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Google now showing where to borrow ebooks

GoogleebookThis week Google added a new feature to their search results. When you look up a book title on Google, the results will now show a listing of libraries that have the ebook version available to borrow.

The listing shows up in the “quick facts” box either above or next to the search results, depending on whether you’re on a PC or a mobile. The feature is available on both PCs and mobile devices in the US.

I did some experimenting and it appears the information is coming from OverDrive.  Clicking on the link for “Wisconsin Public Library Consortium: South Central Library System – Madiso” brought me directly to the OverDrive page for the book and prompted for a sign in. The local library name at the end of the link will change depending on where you are or if you enter a new location in the “Edit location” window.

One thing I did note is that if you’re searching for a book that also has a movie adaptation, the “quick facts” may default to the movie information, not the book.  Searching for "The Hobbit" originally returned information about the films but adding "book" after the title got me the listing above.

Exploring Chrome Extensions, Week 1: Pocket

This is the first installment in a new series of posts that hopes to explore useful or interesting Chrome browser extensions.

The first extension we are going to look at is called Pocket. Pocket is an interesting way to save websites/articles/other content to be recalled at a later point. If you find content while browsing that you wish to look at again just click the Pocket extension button or right-click the page and choose “Save to Pocket”. This will save the website to your own Pocket queue which is a website (getpocket.com). It is essentially like bookmarking a page but, ideally, for content you are not going to want to access continually. I could find this useful for various articles that I do not have time to read at the moment but would like to at a later point but not fill my bookmarks toolbar/menu in the process. You can access your Pocket queue by right-clicking the Pocket extension button and choose “Open Pocket”.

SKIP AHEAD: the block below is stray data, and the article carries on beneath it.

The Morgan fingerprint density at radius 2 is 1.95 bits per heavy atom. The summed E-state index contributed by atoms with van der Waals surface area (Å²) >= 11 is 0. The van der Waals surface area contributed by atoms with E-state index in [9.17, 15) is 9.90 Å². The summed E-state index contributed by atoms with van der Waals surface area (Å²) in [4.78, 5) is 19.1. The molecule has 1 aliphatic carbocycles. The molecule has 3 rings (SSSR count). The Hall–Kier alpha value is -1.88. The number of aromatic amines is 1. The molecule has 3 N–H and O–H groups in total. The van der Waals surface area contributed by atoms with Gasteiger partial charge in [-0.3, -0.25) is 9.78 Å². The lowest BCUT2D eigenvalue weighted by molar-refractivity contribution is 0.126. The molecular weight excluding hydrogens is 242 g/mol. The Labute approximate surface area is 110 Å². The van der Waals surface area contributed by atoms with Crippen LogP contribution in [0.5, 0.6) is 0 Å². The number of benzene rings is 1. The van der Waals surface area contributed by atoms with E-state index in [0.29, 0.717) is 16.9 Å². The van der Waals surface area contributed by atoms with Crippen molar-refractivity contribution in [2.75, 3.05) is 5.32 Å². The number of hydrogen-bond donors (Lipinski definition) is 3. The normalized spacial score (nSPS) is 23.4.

To get Pocket setup just click the link below while using the Chrome browser. You will need to setup a basic account with Pocket which is just providing a name and an email address.


Coding for Fun (Youth and Above) with Scratch

Have you always thought that learning to code is a bit on the dull side? That it’s text-based and a solitary activity for adults only?

MIT’s Lifelong Kindergarten Project has slayed that preconception with a drag and drop programming language called Scratch. Scratch was designed for 8 – 16 year olds in mind (but anyone can 'play'); it encourages an interest in coding by emphasizing creativity, collaboration and community by making it pure fun. 



The Scratch website offers tutorials, galleries (by category) of peoples' creations and the ability to remix them and re-post.  YouTube offers close to a million short tutorials as well.

Here are three, brief examples of what you can do with Scratch
* "The Scratch Movie" (about a cat buying a sofa at Ikea)
* "4 types of school kids"
* "Interactive Violin"

May the fun begin!



DATASETS for WI Public Libraries


Data helps answer questions and tell stories. As Stephen Few, a data visualization guru, quoted: 

“Numbers have an important story to tell.

  They rely on you to give them a voice.” 

New tools, like Tableau, make it easier to explore data for story insights. There is, however, a data glut with access to data (BIG DATA!) that wasn't available 5 years.

As I've been learning Tableau, I've been collecting datasets that can support library initiatives. I was introduced to some of these datasets at workshops, like WiLsWorld 2017: Making the Most of Demographic Data presented by faculty and staff from the UW-Madison Applied Population Lab. The following is my consolidated list of free datasets (so far), which is also available as a handout: goo.gl/55RLkSPlease let me know of other datasets to add to the list!

American FactFinder: factfinder.census.gov

Includes population, age, business and industry, education, governments, housing, income, origins and language, poverty, race and Hispanic origin, and veteran data.

Census Bureau TIGER/Line Shapefiles: census.gov/cgi-bin/geo/shapefiles/index.php

Shapefiles for U.S. census tracts, voting wards, county subdivisions, school districts, and more.  

Census Bureau Data Tools and Apps: census.gov/data/data-tools.html.  

A list of powerful analysis tools such as OnTheMap, QWI Explorer, and Census Geocoder.

County Health Rankings: countyhealthrankings.org/app/wisconsin/2017/downloads

Vital health factor and outcome measures.

FoodShare WI Data: dhs.wisconsin.gov/foodshare/rsdata.htm

Monthly case counts, recipients, and benefits by county and state.

GetFacts: getfacts.wisc.edu

Census and American Community Survey (ACS) data by state, county, or county subdivision.

Global Libraries Data Atlas: glatlas.org

Data visualization portal for tracking performance and impact metrics of international libraries.

Home Based Private Education-Statistics: dpi.wi.gov/sms/home-based/statistics

Enrollment of WI home schooled students by CESA, grade, district, and county.